Title:
Fare searching program and method
Kind Code:
A1


Abstract:
A fare searching program preferably implemented as a website connected to at least one source (14) of airfare information through a network (16) and one or more user computers (18). The program collects a lowest airfare currently available (LACA) for a plurality of city pairs by performing a daily search of the source (14). The program also stores the LACA for future retrieval, then referred to as lowest airfare historically available (LAHA). The LAHA may be averaged on a monthly and annual basis, thereby creating monthly averages and an annual average for a preceding twelve months. In use, the program retrieves a LACA between a selected city pair for the current day. Then, the program graphs the monthly and annual averages for the selected city pair and displays the LACA for the current day, thereby allowing a user to compare the LACA for the current day with previously stored LAHA.



Inventors:
Callaway, Suzie (Atlanta, GA, US)
Orsolits, John (Atlanta, GA, US)
Lodisio, Eileen (Atlanta, GA, US)
Application Number:
10/733940
Publication Date:
06/16/2005
Filing Date:
12/11/2003
Assignee:
CALLAWAY SUZIE
ORSOLITS JOHN
LODISIO EILEEN
Primary Class:
International Classes:
G06Q10/00; (IPC1-7): G06F17/60
View Patent Images:



Primary Examiner:
VETTER, DANIEL
Attorney, Agent or Firm:
Hovey Williams LLP (Kansas City, MO, US)
Claims:
1. A fare searching program comprising: a fare searching tool operable to perform a daily search for a lowest fare available on a current day for transportation between a city pair; and a fare storage tool operable to store the lowest fare for each of a plurality of months so that the lowest fare for each month may be recalled and compared in the future.

2. The program of claim 1, further including an averaging tool operable to average each of the lowest fares corresponding to a plurality of days in each of a preceding twelve months thereby creating a monthly average of the lowest fares for each month.

3. The program of claim 2, wherein the averaging tool is further operable to average the monthly averages thereby creating an annual average of the lowest fares.

4. The program of claim 2, further including a display tool operable to display the monthly averages corresponding to each of the months.

5. The program of claim 4, wherein the display tool is further operable to display the lowest fare available on the current day.

6. The program of claim 1, further including a network connectivity tool operable to connect with a fare source so that the fare searching tool may search the fare source.

7. The program of claim 1, wherein the averaging tool is further operable to average the lowest fares corresponding to the months thereby creating an annual average of the lowest fares.

8. A fare searching program for comparing currently available fares for transportation between a selected city-pair with historically available fares for transportation between the selected city-pair, the program comprising: a fare searching tool operable to perform a daily search for a lowest fare available on a current day for fare between one of a plurality of pre-selected city pairs; an averaging tool operable to average each of the lowest fares corresponding to a plurality of days in each of twelve months thereby creating a monthly average of the lowest fares for each month and for each city pair; a fare storage tool operable to store the monthly average so that the monthly average may be recalled up to one year into the future and compared to fares available in the future; and a display tool operable to display the monthly averages for the selected city pair and the lowest fare available on the current day for the selected city pair.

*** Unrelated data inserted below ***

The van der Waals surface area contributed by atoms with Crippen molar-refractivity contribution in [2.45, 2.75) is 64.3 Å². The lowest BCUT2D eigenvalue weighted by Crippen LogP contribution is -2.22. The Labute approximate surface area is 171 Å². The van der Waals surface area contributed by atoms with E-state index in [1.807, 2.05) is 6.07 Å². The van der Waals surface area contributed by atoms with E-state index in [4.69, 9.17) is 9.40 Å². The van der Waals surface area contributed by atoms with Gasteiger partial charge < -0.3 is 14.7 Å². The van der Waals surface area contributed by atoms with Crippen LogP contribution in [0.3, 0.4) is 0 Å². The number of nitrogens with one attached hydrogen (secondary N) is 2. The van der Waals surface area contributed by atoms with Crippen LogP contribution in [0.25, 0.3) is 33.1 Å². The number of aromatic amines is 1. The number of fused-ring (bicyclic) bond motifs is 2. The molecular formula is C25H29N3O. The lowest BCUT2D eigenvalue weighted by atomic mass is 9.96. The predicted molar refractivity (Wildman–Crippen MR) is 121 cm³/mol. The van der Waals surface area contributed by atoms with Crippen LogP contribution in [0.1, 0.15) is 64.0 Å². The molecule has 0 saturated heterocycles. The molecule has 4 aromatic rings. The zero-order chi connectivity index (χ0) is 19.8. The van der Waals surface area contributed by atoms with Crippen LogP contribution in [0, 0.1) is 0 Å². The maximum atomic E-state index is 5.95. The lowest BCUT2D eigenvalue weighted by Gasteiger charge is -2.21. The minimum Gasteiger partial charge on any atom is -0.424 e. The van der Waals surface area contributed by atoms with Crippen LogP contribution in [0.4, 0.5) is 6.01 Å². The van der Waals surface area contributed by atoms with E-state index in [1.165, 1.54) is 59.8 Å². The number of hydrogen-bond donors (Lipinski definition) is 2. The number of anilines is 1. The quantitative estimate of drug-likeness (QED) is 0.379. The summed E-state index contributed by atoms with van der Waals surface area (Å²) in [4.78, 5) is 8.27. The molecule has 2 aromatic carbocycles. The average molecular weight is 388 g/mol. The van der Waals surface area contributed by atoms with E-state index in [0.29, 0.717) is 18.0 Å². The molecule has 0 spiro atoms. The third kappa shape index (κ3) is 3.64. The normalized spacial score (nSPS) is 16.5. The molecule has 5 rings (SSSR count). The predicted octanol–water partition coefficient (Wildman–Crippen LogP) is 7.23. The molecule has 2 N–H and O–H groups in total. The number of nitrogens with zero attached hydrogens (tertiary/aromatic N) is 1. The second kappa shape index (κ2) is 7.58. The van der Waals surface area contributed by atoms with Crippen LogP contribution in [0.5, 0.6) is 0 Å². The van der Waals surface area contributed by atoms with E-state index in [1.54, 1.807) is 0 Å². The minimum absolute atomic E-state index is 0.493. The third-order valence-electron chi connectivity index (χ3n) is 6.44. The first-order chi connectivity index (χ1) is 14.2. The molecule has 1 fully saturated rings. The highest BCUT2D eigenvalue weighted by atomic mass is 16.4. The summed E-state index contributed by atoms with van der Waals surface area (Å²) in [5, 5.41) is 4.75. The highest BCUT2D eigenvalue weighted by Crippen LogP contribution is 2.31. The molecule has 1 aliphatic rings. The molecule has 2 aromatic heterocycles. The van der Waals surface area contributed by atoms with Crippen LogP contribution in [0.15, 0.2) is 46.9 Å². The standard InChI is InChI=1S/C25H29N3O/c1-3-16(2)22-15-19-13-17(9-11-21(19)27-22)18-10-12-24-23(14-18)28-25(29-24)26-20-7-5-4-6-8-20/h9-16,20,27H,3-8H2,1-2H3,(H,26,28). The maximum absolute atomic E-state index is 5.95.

9. The program of claim 8, wherein the averaging tool is further operable to create an annual average of the lowest fares.

10. The program of claim 9, wherein the display tool is further operable to display the annual average corresponding to a preceding twelve months for the selected city pair.

11. The program of claim 8, further including a network connectivity tool operable to connect with a fare source so that the fare searching tool may search the fare source.

12. An airfare searching program for comparing currently available airfares for airline transportation between a selected city-pair with historically available airfares for airline transportation between the selected city-pair, the program comprising: an airfare searching tool operable to perform a daily search for a lowest airfare available on a current day for airfare between each of a plurality of pre-selected city pairs; a network connectivity tool operable to connect the searching tool with an airfare source so that the searching tool may search the airfare source; an averaging tool operable to average each of the lowest airfares corresponding to each day of each of twelve months thereby creating a monthly average of the lowest airfares for each month and for each city pair; wherein the averaging tool is further operable to create an annual average of the lowest airfares for each city pair; an airfare storage tool operable to store the monthly averages so that the monthly averages may be recalled up to one year into the future and compared to airfares available in the future; and a display tool operable to display the monthly averages, the annual average corresponding to a preceding twelve months, and the lowest airfare available on the current day for the selected city pair.